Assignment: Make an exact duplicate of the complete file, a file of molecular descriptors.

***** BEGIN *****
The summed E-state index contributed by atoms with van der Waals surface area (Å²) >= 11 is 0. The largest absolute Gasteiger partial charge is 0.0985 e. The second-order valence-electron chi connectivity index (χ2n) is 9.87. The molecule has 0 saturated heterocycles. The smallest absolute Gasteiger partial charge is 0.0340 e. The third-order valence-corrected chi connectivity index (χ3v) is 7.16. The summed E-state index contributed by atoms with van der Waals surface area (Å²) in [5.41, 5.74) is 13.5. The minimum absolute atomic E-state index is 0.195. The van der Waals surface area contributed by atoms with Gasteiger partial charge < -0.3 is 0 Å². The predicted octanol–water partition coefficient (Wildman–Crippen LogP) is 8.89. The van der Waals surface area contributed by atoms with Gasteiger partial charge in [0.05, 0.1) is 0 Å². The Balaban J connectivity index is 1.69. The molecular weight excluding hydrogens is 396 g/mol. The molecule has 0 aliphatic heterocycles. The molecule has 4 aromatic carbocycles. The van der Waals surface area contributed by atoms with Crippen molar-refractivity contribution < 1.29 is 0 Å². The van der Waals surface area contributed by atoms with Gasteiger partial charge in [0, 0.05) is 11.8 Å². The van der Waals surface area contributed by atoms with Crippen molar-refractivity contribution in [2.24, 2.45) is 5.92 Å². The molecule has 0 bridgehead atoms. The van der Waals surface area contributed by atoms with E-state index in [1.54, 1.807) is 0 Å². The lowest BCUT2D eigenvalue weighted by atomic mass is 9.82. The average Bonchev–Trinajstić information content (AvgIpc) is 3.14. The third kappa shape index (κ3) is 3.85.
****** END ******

The summed E-state index contributed by atoms with van der Waals surface area (Å²) >= 11 is 0. The largest absolute Gasteiger partial charge is 0.0985 e. The second-order valence-electron chi connectivity index (χ2n) is 9.87. The molecule has 0 saturated heterocycles. The smallest absolute Gasteiger partial charge is 0.0340 e. The third-order valence-corrected chi connectivity index (χ3v) is 7.16. The summed E-state index contributed by atoms with van der Waals surface area (Å²) in [5.41, 5.74) is 13.5. The minimum absolute atomic E-state index is 0.195. The van der Waals surface area contributed by atoms with Gasteiger partial charge < -0.3 is 0 Å². The predicted octanol–water partition coefficient (Wildman–Crippen LogP) is 8.89. The van der Waals surface area contributed by atoms with Gasteiger partial charge in [0.05, 0.1) is 0 Å². The Balaban J connectivity index is 1.69. The molecular weight excluding hydrogens is 396 g/mol. The molecule has 0 aliphatic heterocycles. The molecule has 4 aromatic carbocycles. The van der Waals surface area contributed by atoms with Crippen molar-refractivity contribution < 1.29 is 0 Å². The van der Waals surface area contributed by atoms with Gasteiger partial charge in [0, 0.05) is 11.8 Å². The van der Waals surface area contributed by atoms with Crippen molar-refractivity contribution in [2.24, 2.45) is 5.92 Å². The molecule has 0 bridgehead atoms. The van der Waals surface area contributed by atoms with E-state index in [1.54, 1.807) is 0 Å². The lowest BCUT2D eigenvalue weighted by atomic mass is 9.82. The average Bonchev–Trinajstić information content (AvgIpc) is 3.14. The third kappa shape index (κ3) is 3.85.